The elegant embossed binding is similar to that of last year, which we mentioned to our readers, and which we think an improvement on the silken array.

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Though last in the field, (for it is scarcely published) the Bijou will doubtless occupy a different place in public favour. Its embellishments are selected with much judgment, and in literary merit, it equals either of its contemporaries. Its second title is an Annual of Literature and the Fine Arts, and from the choice of its illustrations, deservedly so. Thus, among the painters, who have furnished subjects for the engravers, we have Holbein, Claude, and Primaticcio; and two from Sir Thomas Lawrence. The engraving from Holbein, Sir Thomas More and his Family,—is a novelty in an Annual, and is beautifully executed by Ensom. It has all the quaintness of the great master, whose pictures may be called the mosaic of painting. The Autumnal Evening, engraved by Dean, after Claude, is not so successful; although it should be considered that little space is allowed for the exquisite effect of the original: still the execution might have been better. The Frontispiece, Lady Wallscourt, after Sir Thomas Lawrence is in part, a first-rate engraving; Young Lambton, after the same master, is of superior merit. The face is beautifully copied; and, by way of hint to the scrappers, this print will form a companion to the Mountain Daisy, from the Amulet for the present year. There are, too, some consecrated landscapes, dear to every classical tourist, and of, no common interest at home—as Clisson, the retreat of Heloise; Mont Blanc; and the Cascade of Tivoli—all of which are delightfully picturesque. The view of Mont Blanc is well managed.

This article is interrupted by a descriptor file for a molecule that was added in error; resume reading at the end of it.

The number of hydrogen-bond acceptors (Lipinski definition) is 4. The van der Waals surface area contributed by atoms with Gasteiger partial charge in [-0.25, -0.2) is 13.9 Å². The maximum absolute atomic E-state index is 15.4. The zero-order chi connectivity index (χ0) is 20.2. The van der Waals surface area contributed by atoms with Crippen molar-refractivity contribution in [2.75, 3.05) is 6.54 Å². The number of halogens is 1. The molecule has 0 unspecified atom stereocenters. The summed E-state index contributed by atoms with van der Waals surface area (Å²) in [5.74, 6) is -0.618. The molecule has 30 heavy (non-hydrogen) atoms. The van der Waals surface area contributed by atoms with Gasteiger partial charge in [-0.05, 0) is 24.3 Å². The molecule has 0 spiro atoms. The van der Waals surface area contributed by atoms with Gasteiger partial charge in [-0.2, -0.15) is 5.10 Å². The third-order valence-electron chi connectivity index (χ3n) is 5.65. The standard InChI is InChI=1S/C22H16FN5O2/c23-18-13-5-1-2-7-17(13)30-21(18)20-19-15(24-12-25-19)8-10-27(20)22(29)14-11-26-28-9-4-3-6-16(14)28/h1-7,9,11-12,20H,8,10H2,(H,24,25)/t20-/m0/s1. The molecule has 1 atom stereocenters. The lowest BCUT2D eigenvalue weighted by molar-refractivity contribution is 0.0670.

In the prose compositions we notice some of intense interest, among which are the Stranger Patron and the Castle of Reinspadte—both of German origin. There is too, a faithful historiette of the Battle of Trafalgar, which, with the History of the Family of Sir Thomas More, will be read with peculiar attention. Our extracts from the poetical department are by Mrs. Hemans and Miss Landon.


Oh! lightly, lightly tread! A holy thing is sleep. On the worn spirit shed, And eyes that wake to weep:

A holy thing from heaven, A gracious dewy cloud, A covering mantle, given The weary to enshroud.

Oh! lightly, lightly tread! Revere the pale still brow, The meekly drooping head, The long hair's willowy flow!

Ye know not what ye do, That call the slumberer back, From the world unseen by you, Unto Life's dim faded track.

Her soul is far away, In her childhood's land perchance, Where her young sisters play, Where shines her mother's glance.

Some old sweet native sound Her spirit haply weaves; A harmony profound Of woods with all their leaves:

A murmur of the sea, A laughing tone of streams:— Long may her sojourn be In the music-land of dreams!

Each voice of love is there, Each gleam of beauty fled. Each lost one still more fair— Oh! lightly, lightly tread!

Miss Landon has contributed more to the "Bijou" than to any other Annual, and a piece from her distinguished pen will increase the value and variety of our columns.


I bid thee to my mystic Feast, Each one thou lovest is gathered there; Yet put thou on a mourning robe, And bind the cypress in thy hair.

The hall is vast, and cold, and drear; The board with faded flowers is spread: Shadows of beauty flit around, But beauty from each bloom has fled;

And music echoes from the walls, But music with a dirge-like sound; And pale and silent are the guests, And every eye is on the ground.

Here, take this cup, tho' dark it seem, And drink to human hopes and fears; 'Tis from their native element The cup is filled—it is of tears.

What! turnest thou with averted brow? Thou scornest this poor feast of mine; And askest for a purple robe, Light words, glad smiles, and sunny wine.

In vain, the veil has left thine eyes, Or such these would have seemed to thee; Before thee is the Feast of Life, But life in its reality!